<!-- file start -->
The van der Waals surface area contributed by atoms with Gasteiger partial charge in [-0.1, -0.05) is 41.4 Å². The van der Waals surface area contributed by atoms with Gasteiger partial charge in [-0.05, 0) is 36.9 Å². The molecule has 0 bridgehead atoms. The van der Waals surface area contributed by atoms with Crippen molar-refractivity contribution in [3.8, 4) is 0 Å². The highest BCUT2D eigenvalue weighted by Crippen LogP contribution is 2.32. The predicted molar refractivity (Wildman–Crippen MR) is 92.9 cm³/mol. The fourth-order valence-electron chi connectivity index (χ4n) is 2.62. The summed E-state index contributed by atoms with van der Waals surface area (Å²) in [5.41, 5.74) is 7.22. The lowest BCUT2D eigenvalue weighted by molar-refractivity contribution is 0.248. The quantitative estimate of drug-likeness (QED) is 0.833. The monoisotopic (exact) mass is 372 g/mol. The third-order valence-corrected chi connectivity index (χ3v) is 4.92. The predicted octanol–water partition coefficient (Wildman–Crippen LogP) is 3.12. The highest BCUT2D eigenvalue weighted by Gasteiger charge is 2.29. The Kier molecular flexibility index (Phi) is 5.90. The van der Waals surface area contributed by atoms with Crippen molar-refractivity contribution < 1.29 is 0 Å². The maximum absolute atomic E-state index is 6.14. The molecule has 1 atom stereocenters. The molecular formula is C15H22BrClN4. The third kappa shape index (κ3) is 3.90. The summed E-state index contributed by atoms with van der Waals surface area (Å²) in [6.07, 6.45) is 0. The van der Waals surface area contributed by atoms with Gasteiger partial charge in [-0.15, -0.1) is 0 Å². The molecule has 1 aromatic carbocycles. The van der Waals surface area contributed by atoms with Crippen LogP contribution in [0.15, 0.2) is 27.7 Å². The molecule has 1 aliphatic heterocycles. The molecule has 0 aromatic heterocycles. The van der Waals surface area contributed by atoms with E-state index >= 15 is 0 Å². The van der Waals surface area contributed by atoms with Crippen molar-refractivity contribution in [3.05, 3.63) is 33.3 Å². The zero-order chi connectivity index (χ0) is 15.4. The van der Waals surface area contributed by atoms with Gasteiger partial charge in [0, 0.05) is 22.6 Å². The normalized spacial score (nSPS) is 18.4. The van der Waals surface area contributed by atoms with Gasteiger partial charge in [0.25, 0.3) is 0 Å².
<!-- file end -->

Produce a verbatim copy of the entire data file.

The van der Waals surface area contributed by atoms with Gasteiger partial charge in [-0.1, -0.05) is 41.4 Å². The van der Waals surface area contributed by atoms with Gasteiger partial charge in [-0.05, 0) is 36.9 Å². The molecule has 0 bridgehead atoms. The van der Waals surface area contributed by atoms with Crippen molar-refractivity contribution in [3.8, 4) is 0 Å². The highest BCUT2D eigenvalue weighted by Crippen LogP contribution is 2.32. The predicted molar refractivity (Wildman–Crippen MR) is 92.9 cm³/mol. The fourth-order valence-electron chi connectivity index (χ4n) is 2.62. The summed E-state index contributed by atoms with van der Waals surface area (Å²) in [5.41, 5.74) is 7.22. The lowest BCUT2D eigenvalue weighted by molar-refractivity contribution is 0.248. The quantitative estimate of drug-likeness (QED) is 0.833. The monoisotopic (exact) mass is 372 g/mol. The third-order valence-corrected chi connectivity index (χ3v) is 4.92. The predicted octanol–water partition coefficient (Wildman–Crippen LogP) is 3.12. The highest BCUT2D eigenvalue weighted by Gasteiger charge is 2.29. The Kier molecular flexibility index (Phi) is 5.90. The van der Waals surface area contributed by atoms with Crippen molar-refractivity contribution < 1.29 is 0 Å². The maximum absolute atomic E-state index is 6.14. The molecule has 1 atom stereocenters. The molecular formula is C15H22BrClN4. The third kappa shape index (κ3) is 3.90. The summed E-state index contributed by atoms with van der Waals surface area (Å²) in [6.07, 6.45) is 0. The van der Waals surface area contributed by atoms with Gasteiger partial charge in [-0.15, -0.1) is 0 Å². The molecule has 1 aromatic carbocycles. The van der Waals surface area contributed by atoms with Crippen LogP contribution in [0.15, 0.2) is 27.7 Å². The molecule has 1 aliphatic heterocycles. The molecule has 0 aromatic heterocycles. The van der Waals surface area contributed by atoms with E-state index >= 15 is 0 Å². The van der Waals surface area contributed by atoms with Crippen molar-refractivity contribution in [3.05, 3.63) is 33.3 Å². The zero-order chi connectivity index (χ0) is 15.4. The van der Waals surface area contributed by atoms with Gasteiger partial charge in [0, 0.05) is 22.6 Å². The normalized spacial score (nSPS) is 18.4. The van der Waals surface area contributed by atoms with Gasteiger partial charge in [0.25, 0.3) is 0 Å².